The leading political lights in Europe – Messrs. Hollande, Valls and Macron in France and Mr. Renzi in Italy – are raising a big stink about fiscal austerity. They don’t like it. And now Greece has jumped on the anti‐austerity bandwagon. The pols have plenty of company, too. Yes, they can trot out a host of economists – from Nobelist Krugman on down – to carry their water.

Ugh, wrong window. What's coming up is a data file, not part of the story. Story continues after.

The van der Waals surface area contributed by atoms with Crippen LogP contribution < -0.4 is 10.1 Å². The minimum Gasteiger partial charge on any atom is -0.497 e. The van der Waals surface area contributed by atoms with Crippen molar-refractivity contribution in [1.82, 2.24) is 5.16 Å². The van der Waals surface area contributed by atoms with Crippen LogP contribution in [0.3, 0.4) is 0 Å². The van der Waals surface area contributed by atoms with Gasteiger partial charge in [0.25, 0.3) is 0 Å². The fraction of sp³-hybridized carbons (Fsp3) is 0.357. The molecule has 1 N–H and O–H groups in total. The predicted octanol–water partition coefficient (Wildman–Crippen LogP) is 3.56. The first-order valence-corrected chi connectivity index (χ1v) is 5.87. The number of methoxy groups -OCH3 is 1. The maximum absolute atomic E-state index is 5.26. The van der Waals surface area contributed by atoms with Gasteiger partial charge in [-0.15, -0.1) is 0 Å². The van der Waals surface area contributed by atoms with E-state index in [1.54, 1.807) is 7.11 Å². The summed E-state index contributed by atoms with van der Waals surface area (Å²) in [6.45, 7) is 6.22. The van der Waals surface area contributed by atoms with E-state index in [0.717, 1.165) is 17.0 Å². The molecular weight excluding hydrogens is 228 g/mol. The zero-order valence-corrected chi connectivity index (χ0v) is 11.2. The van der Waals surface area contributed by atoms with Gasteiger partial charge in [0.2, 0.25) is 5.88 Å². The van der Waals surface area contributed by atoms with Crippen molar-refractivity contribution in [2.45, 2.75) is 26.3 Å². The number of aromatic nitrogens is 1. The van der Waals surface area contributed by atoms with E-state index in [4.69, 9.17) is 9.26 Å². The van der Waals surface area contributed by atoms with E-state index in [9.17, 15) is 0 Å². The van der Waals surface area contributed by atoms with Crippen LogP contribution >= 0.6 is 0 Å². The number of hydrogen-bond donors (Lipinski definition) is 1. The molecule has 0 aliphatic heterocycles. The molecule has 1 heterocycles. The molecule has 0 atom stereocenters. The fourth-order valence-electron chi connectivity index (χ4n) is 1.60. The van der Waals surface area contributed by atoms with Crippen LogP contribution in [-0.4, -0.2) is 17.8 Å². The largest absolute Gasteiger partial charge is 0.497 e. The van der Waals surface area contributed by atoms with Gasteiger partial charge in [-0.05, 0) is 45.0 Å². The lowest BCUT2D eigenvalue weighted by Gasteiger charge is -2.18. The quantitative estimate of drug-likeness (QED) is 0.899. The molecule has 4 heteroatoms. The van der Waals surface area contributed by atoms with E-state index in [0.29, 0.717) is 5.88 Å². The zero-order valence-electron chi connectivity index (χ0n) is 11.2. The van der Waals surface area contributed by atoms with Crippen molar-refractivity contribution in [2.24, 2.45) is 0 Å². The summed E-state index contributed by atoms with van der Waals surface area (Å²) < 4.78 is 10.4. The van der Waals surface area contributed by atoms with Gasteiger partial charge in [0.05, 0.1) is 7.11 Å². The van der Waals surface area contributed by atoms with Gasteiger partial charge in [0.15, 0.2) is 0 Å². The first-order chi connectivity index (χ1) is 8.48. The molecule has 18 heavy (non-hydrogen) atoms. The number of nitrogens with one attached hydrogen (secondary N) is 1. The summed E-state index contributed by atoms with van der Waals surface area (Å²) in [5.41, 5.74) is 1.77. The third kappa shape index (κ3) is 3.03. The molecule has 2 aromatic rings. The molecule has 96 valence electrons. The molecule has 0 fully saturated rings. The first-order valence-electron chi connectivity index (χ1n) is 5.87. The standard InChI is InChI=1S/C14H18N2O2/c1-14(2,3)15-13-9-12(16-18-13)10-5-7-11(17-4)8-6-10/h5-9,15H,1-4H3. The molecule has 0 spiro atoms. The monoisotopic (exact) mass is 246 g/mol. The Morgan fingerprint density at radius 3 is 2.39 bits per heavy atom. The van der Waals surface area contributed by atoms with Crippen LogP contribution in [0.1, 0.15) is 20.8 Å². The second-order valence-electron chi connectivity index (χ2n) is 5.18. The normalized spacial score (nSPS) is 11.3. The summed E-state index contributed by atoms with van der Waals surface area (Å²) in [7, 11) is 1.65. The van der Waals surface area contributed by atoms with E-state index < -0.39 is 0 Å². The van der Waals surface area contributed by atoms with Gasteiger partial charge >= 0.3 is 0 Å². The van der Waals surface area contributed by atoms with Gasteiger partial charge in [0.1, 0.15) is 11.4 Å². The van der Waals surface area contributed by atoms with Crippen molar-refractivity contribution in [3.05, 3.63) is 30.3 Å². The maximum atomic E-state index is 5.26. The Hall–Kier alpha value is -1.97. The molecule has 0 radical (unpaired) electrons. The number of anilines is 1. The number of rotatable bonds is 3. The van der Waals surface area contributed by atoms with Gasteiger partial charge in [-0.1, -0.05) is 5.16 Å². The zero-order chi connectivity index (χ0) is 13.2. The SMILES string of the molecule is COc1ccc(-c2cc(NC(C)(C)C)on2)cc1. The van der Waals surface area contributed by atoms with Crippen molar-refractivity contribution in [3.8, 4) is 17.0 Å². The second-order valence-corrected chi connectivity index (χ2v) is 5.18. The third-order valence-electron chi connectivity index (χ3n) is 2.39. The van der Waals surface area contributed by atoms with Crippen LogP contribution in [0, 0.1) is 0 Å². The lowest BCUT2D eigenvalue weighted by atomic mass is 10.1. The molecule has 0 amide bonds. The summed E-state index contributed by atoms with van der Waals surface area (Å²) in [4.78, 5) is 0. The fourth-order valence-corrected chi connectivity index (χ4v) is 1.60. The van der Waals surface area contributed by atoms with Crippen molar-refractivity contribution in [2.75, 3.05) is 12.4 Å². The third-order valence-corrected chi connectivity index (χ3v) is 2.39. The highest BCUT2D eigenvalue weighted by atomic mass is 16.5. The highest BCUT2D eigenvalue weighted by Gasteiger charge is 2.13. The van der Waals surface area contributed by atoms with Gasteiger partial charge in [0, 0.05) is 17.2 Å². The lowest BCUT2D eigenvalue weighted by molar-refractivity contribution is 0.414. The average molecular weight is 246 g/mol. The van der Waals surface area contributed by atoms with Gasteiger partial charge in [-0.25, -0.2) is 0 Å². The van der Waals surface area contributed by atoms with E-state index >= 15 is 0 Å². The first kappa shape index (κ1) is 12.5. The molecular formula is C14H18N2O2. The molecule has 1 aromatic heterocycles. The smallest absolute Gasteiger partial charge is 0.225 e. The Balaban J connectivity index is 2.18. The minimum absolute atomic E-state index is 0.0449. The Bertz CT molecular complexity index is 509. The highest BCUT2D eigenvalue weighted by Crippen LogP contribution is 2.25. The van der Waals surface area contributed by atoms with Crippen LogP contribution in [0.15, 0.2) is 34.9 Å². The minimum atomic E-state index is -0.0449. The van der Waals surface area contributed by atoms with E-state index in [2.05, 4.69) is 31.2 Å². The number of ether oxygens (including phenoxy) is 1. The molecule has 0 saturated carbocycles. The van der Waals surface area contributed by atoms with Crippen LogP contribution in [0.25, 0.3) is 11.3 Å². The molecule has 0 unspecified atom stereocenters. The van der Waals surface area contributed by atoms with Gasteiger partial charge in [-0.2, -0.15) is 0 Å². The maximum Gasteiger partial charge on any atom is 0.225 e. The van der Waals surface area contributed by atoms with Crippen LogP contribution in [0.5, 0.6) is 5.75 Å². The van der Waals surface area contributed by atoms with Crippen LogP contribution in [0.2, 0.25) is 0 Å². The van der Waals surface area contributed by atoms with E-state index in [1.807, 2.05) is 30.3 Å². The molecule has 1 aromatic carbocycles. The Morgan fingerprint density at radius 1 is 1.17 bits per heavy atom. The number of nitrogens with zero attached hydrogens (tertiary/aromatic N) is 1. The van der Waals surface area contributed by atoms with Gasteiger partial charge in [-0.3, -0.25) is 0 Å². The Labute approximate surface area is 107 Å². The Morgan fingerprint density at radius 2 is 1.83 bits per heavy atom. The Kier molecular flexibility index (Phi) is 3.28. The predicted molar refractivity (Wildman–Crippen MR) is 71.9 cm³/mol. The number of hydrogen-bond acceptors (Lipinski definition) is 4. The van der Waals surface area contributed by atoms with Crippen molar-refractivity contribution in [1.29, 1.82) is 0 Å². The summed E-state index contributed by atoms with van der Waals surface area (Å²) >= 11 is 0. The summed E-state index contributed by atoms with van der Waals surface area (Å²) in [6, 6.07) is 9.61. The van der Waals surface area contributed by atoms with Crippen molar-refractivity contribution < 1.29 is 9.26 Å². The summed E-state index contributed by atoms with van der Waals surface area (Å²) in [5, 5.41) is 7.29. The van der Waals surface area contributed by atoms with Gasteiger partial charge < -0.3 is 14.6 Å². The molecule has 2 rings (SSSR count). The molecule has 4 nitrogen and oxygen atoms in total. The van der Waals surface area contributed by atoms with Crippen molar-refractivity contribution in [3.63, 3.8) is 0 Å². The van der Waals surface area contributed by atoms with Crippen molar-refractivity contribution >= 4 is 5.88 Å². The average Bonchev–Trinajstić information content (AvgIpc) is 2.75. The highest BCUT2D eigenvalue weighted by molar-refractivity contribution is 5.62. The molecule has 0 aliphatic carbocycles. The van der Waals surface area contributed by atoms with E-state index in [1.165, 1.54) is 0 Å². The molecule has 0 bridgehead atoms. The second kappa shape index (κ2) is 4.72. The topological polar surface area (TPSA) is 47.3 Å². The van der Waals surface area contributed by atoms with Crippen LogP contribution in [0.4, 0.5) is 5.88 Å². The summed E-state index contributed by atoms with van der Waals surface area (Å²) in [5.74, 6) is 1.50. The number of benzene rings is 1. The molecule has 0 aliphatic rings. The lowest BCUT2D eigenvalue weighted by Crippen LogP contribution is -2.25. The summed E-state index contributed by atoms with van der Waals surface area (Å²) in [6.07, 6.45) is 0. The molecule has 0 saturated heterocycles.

But, with Greece’s public expenditures at 58.5% of GDP, and Italy’s and France’s at 50.6% and 57.1% of GDP, respectively – one can only wonder where all the austerity is (see the accompanying table). Government expenditures cut to the bone? You must be kidding. Even in the United States, where most agree that there is plenty of government largess, the government (federal, plus state and local) only accounts for a whopping 38.1% of GDP.
As Europe sinks under the weight of the State, it’s austerity, not anti‐austerity, that should be on the menu.